The hypothalamus is a specialised area in the brain that integrates the control of energy homeostasis, regulating both food intake and energy expenditure. The classical theory for hypothalamic feeding control is mainly based on the relationship between peripheral signals and neurotransmitters/neuromodulators in the central nervous system. Thus, hypothalamic neurons respond to peripheral signals, such as hormones and nutrients, by modifying the synthesis of neuropeptides.
Despite the well-established role of these hypothalamic networks, increasing evidence indicates that the modulation of lipid metabolism in the hypothalamus plays a critical role in feeding control. In fact, the pharmacologic and genetic targeting of key enzymes from these pathways, such as AMP-activated protein kinase, acetyl-CoA carboxylase, carnitine palmitoyltransferase 1, fatty acid synthase, and malonyl-CoA decarboxylase, has a profound effect on food intake and body weight.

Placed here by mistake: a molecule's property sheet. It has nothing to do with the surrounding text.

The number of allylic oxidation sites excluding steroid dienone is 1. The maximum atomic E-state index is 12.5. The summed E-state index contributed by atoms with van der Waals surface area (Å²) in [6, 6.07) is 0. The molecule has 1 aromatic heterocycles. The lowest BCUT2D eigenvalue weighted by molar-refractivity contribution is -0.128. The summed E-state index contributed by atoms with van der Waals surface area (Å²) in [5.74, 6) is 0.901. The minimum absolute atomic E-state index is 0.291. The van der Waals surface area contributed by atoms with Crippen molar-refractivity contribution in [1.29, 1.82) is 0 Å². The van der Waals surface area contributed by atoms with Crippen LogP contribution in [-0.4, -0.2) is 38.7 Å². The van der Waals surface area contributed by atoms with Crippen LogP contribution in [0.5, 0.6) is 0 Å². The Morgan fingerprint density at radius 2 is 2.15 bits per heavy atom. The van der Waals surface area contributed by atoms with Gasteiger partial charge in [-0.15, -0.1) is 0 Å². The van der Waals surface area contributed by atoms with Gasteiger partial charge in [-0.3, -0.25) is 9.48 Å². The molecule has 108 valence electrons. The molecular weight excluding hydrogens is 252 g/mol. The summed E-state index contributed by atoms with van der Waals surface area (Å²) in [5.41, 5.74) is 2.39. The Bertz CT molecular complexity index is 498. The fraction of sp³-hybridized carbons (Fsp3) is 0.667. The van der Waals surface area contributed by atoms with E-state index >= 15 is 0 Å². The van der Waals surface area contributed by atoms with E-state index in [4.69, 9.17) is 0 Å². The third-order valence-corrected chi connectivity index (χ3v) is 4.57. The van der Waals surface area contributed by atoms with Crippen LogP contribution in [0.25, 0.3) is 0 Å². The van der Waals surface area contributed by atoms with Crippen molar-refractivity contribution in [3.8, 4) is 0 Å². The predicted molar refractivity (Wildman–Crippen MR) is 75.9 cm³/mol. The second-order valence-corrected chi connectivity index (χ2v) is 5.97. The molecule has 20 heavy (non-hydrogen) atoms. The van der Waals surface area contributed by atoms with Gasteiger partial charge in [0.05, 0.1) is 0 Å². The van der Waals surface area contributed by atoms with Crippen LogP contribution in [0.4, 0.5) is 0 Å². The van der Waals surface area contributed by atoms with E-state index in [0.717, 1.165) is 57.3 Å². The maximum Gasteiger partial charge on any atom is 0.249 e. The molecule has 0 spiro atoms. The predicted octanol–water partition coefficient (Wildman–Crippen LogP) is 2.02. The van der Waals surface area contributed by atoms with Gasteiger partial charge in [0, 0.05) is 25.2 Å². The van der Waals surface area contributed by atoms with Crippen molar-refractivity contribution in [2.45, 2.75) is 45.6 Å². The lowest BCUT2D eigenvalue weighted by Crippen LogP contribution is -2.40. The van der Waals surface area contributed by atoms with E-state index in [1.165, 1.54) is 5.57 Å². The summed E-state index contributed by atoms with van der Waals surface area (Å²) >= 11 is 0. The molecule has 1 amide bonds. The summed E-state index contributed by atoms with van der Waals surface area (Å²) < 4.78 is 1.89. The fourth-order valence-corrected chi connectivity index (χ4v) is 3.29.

Here, we review what is currently known about the relationship between hypothalamic lipid metabolism and whole body energy homeostasis. Defining these novel mechanisms may offer new therapeutic targets for the treatment of obesity and its associated pathologies.
CITA DEL ARTÍCULO Obes Facts. 2009;2(2):126-35. Epub 2009 Apr 3.
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